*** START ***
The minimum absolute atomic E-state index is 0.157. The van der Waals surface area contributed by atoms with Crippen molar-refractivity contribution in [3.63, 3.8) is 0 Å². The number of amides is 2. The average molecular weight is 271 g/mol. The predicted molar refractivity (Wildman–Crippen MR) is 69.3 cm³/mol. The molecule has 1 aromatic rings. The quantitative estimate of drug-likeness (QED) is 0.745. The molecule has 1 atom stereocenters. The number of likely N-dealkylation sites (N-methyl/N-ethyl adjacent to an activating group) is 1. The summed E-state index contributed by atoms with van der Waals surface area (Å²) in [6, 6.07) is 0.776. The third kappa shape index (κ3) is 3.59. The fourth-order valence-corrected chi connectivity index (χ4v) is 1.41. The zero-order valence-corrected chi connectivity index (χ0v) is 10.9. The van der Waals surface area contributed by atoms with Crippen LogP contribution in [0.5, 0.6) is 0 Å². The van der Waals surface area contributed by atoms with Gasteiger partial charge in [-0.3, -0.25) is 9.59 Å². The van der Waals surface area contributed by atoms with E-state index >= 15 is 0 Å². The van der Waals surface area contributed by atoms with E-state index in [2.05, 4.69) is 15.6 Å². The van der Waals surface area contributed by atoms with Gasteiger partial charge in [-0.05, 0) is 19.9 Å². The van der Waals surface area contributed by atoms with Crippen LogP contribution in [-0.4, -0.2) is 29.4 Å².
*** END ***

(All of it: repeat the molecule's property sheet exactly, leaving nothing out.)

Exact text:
The minimum absolute atomic E-state index is 0.157. The van der Waals surface area contributed by atoms with Crippen molar-refractivity contribution in [3.63, 3.8) is 0 Å². The number of amides is 2. The average molecular weight is 271 g/mol. The predicted molar refractivity (Wildman–Crippen MR) is 69.3 cm³/mol. The molecule has 1 aromatic rings. The quantitative estimate of drug-likeness (QED) is 0.745. The molecule has 1 atom stereocenters. The number of likely N-dealkylation sites (N-methyl/N-ethyl adjacent to an activating group) is 1. The summed E-state index contributed by atoms with van der Waals surface area (Å²) in [6, 6.07) is 0.776. The third kappa shape index (κ3) is 3.59. The fourth-order valence-corrected chi connectivity index (χ4v) is 1.41. The zero-order valence-corrected chi connectivity index (χ0v) is 10.9. The van der Waals surface area contributed by atoms with Crippen LogP contribution in [0.5, 0.6) is 0 Å². The van der Waals surface area contributed by atoms with Gasteiger partial charge in [-0.3, -0.25) is 9.59 Å². The van der Waals surface area contributed by atoms with E-state index >= 15 is 0 Å². The van der Waals surface area contributed by atoms with E-state index in [2.05, 4.69) is 15.6 Å². The van der Waals surface area contributed by atoms with Gasteiger partial charge in [-0.05, 0) is 19.9 Å². The van der Waals surface area contributed by atoms with Crippen LogP contribution in [-0.4, -0.2) is 29.4 Å².